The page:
CIO Council seeks input; Nader a fed fan; Oh, e-Canada!
CIOs: We're Listening
Attention information technology personnel: The CIO Council wants to hear from you.
The council set up an electronic survey for all federal IT personnel to find out what they know and what they do. The survey (at www.surveyit.cio.gov) satisfies the Clinger-Cohen Act requirements for annual surveys across every department.
Ira Hobbs, council chairman for workforce issues, said the survey only takes five to 20 minutes to complete, and it will give the government a clear picture of the IT workforce's competencies.
So fill it and send it in!
Nader: Fed Fan
Believe it or not, citizen advocate Ralph Nader is a big fan of civil servants.
In fact, Nader suggested that more work should be performed in-house instead of being outsourced.
Nader, a keynote speaker at last week's Interagency Resources Management Conference in Cambridge, Md., told the gathering, "People have virtually no idea what you do." But Nader does. And he recounted how he convinced the General Services Administration in 1964 to order 40,000 government cars equipped with seat belts.
Years later, he convinced them to order 5,000 cars with airbags.
Meanwhile, could Canada be an example for the United States on providing e-government services?
Simon Gauthier, deputy chief information officer for Canada and another keynote speaker at IRMCO, said his government is moving much faster than the United States to create e-services.
The Canadian government's goal is to have its most frequently used services online by 2005, including 135 services such as secure access to tax statements, family benefits and real-time evaluation of eligibility for veterans.
Of course, all of this is much easier to accomplish when the population totals 25 million, instead of nearly 300 million in the United States. Canada is logging 1.2 million visitors a month on its Web sites, which is a tiny percentage of what some of the federal government's busiest Web sites experience, such as the Internal Revenue Service or the Social Security Administration.
Small Businesses Question COMMITS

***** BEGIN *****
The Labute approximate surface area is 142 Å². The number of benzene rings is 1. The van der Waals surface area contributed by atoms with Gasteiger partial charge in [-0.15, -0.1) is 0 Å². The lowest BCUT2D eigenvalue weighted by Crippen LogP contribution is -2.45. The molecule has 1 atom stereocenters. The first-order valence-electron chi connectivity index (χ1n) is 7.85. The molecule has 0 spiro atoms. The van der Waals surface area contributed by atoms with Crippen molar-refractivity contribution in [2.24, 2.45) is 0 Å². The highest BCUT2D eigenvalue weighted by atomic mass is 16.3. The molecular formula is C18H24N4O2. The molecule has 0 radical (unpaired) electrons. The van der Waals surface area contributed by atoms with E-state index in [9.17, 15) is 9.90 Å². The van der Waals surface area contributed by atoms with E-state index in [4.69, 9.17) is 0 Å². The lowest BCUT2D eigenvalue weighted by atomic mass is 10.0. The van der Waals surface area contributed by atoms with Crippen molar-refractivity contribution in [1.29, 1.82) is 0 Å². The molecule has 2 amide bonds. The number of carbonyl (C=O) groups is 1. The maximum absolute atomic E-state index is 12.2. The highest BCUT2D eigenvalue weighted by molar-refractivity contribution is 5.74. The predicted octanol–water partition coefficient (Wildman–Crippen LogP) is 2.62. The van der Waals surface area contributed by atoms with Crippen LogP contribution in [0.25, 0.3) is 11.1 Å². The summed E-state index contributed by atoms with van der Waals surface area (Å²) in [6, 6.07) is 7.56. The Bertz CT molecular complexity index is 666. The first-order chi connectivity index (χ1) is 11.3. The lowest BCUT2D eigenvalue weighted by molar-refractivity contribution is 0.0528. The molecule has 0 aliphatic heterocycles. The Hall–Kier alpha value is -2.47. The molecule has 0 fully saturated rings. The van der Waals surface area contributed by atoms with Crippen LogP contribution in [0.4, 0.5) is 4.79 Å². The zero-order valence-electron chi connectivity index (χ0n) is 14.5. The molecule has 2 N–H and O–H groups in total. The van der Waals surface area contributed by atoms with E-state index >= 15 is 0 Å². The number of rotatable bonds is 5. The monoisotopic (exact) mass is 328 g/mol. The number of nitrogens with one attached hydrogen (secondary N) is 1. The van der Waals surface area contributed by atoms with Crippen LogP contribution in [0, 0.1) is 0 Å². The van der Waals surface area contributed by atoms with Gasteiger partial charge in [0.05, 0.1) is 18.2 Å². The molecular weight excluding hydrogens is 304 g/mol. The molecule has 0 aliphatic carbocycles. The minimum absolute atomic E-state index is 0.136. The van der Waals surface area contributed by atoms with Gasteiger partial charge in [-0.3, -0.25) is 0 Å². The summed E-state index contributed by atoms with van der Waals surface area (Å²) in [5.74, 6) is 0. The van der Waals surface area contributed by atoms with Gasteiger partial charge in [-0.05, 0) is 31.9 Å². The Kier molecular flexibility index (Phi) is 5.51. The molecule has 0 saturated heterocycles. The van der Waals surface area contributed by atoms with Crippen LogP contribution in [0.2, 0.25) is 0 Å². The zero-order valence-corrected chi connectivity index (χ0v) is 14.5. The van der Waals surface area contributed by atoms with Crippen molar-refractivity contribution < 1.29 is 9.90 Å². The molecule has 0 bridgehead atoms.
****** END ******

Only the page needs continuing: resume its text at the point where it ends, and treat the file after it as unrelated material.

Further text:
The Commerce Department may be doing small businesses a favor with provisions in its new COMMITS NexGen, the $8 billion small-business set-aside contract, that ensure that the smallest small businesses aren't forced to compete with much larger companies. But not everyone is happy or certain they understand the contract. A series of two presolicitation meetings that Commerce hosted last week filled the auditorium at the agency's Washington, D.C., headquarters.
Tina Burnette, COMMITS acting program manager, discouraged companies from forming teams before they receive task orders. Companies should apply based on their past performance and technical skills, she said.
"The [selection] is not based on your team at all," muttered one business owner. Businesses also objected to a provision that allows a company to compete down to challenge smaller competitors only if it is the incumbent vendor on the task. Once a company grows enough to move into the higher tier, it should be completely barred from smaller contracts, some meeting attendees said.
DHS Readies Show and Tell
The Homeland Security Department is planning an October industry day for vendors who have devices and ideas for alert systems.
Rose Parkes, acting chief information officer at the Federal Emergency Management Agency, said the event is intended to help the new department find the best and newest technologies to alert the public in the event of a national emergency or a terrorist attack. And the day is certain to make vendors happy. Many have reported they have had trouble getting past the front door at the new department to show off their wares.
Combat Evolved: The Next Generation?
Most Air Force personnel asked Steve Ballmer about Microsoft Corp.'s security practices in the wake of the Blaster and Welchia worms when the company's chief executive officer spoke Aug. 26 at the service's IT conference in Montgomery, Ala.
But a 20-something Air Force user wanted to know when the software giant would release the next version of its popular Xbox video game "Halo: Combat Evolved." The hip question evoked laughter from the tent-covered crowd.
Ballmer quipped that his teenage son asks him that same question. He said Microsoft has plans to release a newer version of the hit video game, which features a cyber-enhanced soldier whose mission is to keep a threatening alien race away from Earth.
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